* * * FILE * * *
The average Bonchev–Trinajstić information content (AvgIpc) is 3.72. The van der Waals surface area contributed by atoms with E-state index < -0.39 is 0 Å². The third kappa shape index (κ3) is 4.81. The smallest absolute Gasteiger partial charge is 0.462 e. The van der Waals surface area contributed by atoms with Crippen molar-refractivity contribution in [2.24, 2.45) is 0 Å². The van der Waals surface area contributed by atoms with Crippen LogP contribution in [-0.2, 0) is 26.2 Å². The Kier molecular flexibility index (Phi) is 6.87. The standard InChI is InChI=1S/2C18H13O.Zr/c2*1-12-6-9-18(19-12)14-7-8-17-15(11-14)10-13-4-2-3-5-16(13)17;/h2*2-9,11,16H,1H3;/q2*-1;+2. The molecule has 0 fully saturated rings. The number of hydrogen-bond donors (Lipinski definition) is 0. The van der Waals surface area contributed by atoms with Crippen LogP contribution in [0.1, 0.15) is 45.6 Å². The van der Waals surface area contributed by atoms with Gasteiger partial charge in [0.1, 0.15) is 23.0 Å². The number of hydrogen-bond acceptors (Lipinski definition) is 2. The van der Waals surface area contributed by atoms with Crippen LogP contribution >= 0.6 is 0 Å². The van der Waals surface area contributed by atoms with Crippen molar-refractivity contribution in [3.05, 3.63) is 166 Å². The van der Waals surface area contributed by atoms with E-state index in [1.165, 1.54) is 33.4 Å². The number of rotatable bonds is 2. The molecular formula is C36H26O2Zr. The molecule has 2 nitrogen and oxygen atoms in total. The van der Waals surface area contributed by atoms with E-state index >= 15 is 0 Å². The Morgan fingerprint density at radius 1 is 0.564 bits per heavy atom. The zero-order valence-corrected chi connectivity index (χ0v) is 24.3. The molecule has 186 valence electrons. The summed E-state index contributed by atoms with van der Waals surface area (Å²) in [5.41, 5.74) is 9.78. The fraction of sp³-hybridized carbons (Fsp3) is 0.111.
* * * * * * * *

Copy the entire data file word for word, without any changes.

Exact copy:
The average Bonchev–Trinajstić information content (AvgIpc) is 3.72. The van der Waals surface area contributed by atoms with E-state index < -0.39 is 0 Å². The third kappa shape index (κ3) is 4.81. The smallest absolute Gasteiger partial charge is 0.462 e. The van der Waals surface area contributed by atoms with Crippen molar-refractivity contribution in [2.24, 2.45) is 0 Å². The van der Waals surface area contributed by atoms with Crippen LogP contribution in [-0.2, 0) is 26.2 Å². The Kier molecular flexibility index (Phi) is 6.87. The standard InChI is InChI=1S/2C18H13O.Zr/c2*1-12-6-9-18(19-12)14-7-8-17-15(11-14)10-13-4-2-3-5-16(13)17;/h2*2-9,11,16H,1H3;/q2*-1;+2. The molecule has 0 fully saturated rings. The number of hydrogen-bond donors (Lipinski definition) is 0. The van der Waals surface area contributed by atoms with Crippen LogP contribution in [0.1, 0.15) is 45.6 Å². The van der Waals surface area contributed by atoms with Gasteiger partial charge in [0.1, 0.15) is 23.0 Å². The number of hydrogen-bond acceptors (Lipinski definition) is 2. The van der Waals surface area contributed by atoms with Crippen LogP contribution >= 0.6 is 0 Å². The van der Waals surface area contributed by atoms with Crippen molar-refractivity contribution in [3.05, 3.63) is 166 Å². The van der Waals surface area contributed by atoms with E-state index in [1.165, 1.54) is 33.4 Å². The number of rotatable bonds is 2. The molecular formula is C36H26O2Zr. The molecule has 2 nitrogen and oxygen atoms in total. The van der Waals surface area contributed by atoms with E-state index >= 15 is 0 Å². The Morgan fingerprint density at radius 1 is 0.564 bits per heavy atom. The zero-order valence-corrected chi connectivity index (χ0v) is 24.3. The molecule has 186 valence electrons. The summed E-state index contributed by atoms with van der Waals surface area (Å²) in [5.41, 5.74) is 9.78. The fraction of sp³-hybridized carbons (Fsp3) is 0.111.